Kendra Bean Talks Vivien Leigh at National Portrait Gallery, London

Thursday (28/11) saw a very special talk at the National Portrait Gallery in London. Kendra Bean, author of Vivien Leigh: An Intimate Portrait, gave a talk to a packed out audience on the life of the wonderful Vivien Leigh.

vivien-leigh-an-intimate-portraitThe biography was put together and written by Bean to mark Leigh’s centenary year. As we’ve mentioned many times on here there are and have been a few events to celebrate Leigh and the National Portrait Gallery have added to this by displaying a wonderful range of photographs of Leigh’s life, especially Gone With The Wind. Some of the photographs and press put together with the help of Terence Pepper the curator of photographs at NPG are rare and really make the collection special. This exhibition opens on the 30th November and will be open until 20th July.

In the talk Kendra gave she explained why she came to have a fascination with Vivien. I loved how honest she kendraauthorpicwas in telling us that it was through a friend she found out about Gone With The Wind and how she found Vivien’s performance to be a “complete assimilation of Scarlett O’Hara.” All the way through the slideshow you could tell by her enthusiasm that she loves the subject of Leigh and everything to do with her. She is fascinated by her that much that Kendra set up vivianandlarry.com and wrote the book to make up for the fact that Vivien never wrote an autobiography. This all shines through in everything she writes.

Surprisingly Bean found it difficult to find a publisher for her book. Many publishers told her “Vivien’s not relevant” or “Vivien was not a safe subject like Monroe.” Think of how many books you see on Monroe and how filled most are with lies and scandal and yet Leigh is not a “safe subject.” This shocked me especially because of Vivien’s fame and her place in the AFI’s top 25 greatest film stars of Hollywood.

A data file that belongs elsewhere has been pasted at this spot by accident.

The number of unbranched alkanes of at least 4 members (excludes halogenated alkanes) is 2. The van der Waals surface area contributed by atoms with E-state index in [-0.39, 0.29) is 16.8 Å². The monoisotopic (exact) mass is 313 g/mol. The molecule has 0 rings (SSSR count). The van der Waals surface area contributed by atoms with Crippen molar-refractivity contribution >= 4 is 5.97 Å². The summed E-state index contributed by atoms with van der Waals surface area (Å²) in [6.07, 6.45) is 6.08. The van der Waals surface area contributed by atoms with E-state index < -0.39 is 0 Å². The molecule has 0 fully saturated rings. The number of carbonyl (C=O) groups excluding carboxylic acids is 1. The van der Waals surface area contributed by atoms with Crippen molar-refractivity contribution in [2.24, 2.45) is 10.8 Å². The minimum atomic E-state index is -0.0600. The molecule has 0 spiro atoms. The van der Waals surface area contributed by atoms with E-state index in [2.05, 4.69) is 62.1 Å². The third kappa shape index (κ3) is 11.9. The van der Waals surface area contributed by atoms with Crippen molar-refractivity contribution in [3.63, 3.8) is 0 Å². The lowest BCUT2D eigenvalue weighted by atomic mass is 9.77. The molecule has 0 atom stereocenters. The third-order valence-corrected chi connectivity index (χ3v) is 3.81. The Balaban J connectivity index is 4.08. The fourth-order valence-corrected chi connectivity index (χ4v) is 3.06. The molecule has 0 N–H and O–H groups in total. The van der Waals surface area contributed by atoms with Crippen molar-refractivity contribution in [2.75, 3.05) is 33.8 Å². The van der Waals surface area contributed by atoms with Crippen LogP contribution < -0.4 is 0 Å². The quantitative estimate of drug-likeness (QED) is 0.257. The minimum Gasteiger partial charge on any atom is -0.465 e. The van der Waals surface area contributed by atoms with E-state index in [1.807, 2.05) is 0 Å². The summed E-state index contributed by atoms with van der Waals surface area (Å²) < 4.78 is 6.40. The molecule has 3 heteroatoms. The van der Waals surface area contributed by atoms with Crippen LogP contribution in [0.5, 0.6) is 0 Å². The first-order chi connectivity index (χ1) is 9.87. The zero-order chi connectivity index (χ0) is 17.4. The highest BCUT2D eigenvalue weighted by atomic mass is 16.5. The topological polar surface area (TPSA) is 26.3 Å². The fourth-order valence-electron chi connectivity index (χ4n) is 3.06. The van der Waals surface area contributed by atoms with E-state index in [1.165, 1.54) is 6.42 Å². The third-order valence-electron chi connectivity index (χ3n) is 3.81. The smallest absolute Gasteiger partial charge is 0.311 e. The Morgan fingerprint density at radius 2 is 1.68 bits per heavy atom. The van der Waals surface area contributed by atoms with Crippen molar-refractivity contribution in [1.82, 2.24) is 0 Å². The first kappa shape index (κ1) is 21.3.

tumblr_mvta1mJeTa1rr5b5co1_500The stage was Leigh’s first love and as Bean pointed out: “the theatre was the actor’s medium.” This seems to apply to a lot of British actors around that time. Leigh was fortunate enough to have a fluent move between Hollywood and Britain, the stage and the screen. This may have been down to her relationship with Laurence Olivier but her beauty didn’t hurt her chances. When she was younger (at boarding school, Convent of the Sacred Heart, Roehampton) she was friends with Maureen O’Sulivan who said: “Vivien always wanted to be an actress.” It seems that if Vivien put her mind to it Vivien got it. She saw Olivier on screen once and said to a friend that he’d be her husband someday, even though both she and Olivier were married to other people at the time. She wanted the role of Scarlett O’Hara and against all odds she got it. She was a remarkably strong willed woman.

The first film Leigh starred in with Olivier was Fire Over England (1937.) Bean points out in the talk that when you watch their scenes together you can see the instant attraction between them. At this point in her career she was signed up with the famous film producer Alexander Korda. This is where Kendra’s knowledge on Leigh surpasses what a lot of die hard fans might miss, I certainly didn’t know this- Korda had a specific idea on who Leigh should be and her husband and 3 year old daughter didn’t fit into these ideals so they were rarely mentioned.

1450120_648166011892228_1142356072_nHer big foray in Hollywood came with Gone With The Wind. She beat hundreds of other women to gain the role of Scarlett; a role that will be remembered for many years to come. But how did she get this role when she’d never been in a Hollywood produced film before and was still practically unknown on that side of the pond? “Willpower, knowing the right people and being in the right place at the right time” is what Bean says. She even hired Angus McBean (who would become her personal photographer) to take photographs of her to send to David O. Selznick. This certainly helped her get the role of Scarlett. For this I admire Vivien, using everything at her disposal to get the role she wanted was a genius move on her part and I thank Kendra for pointing this out.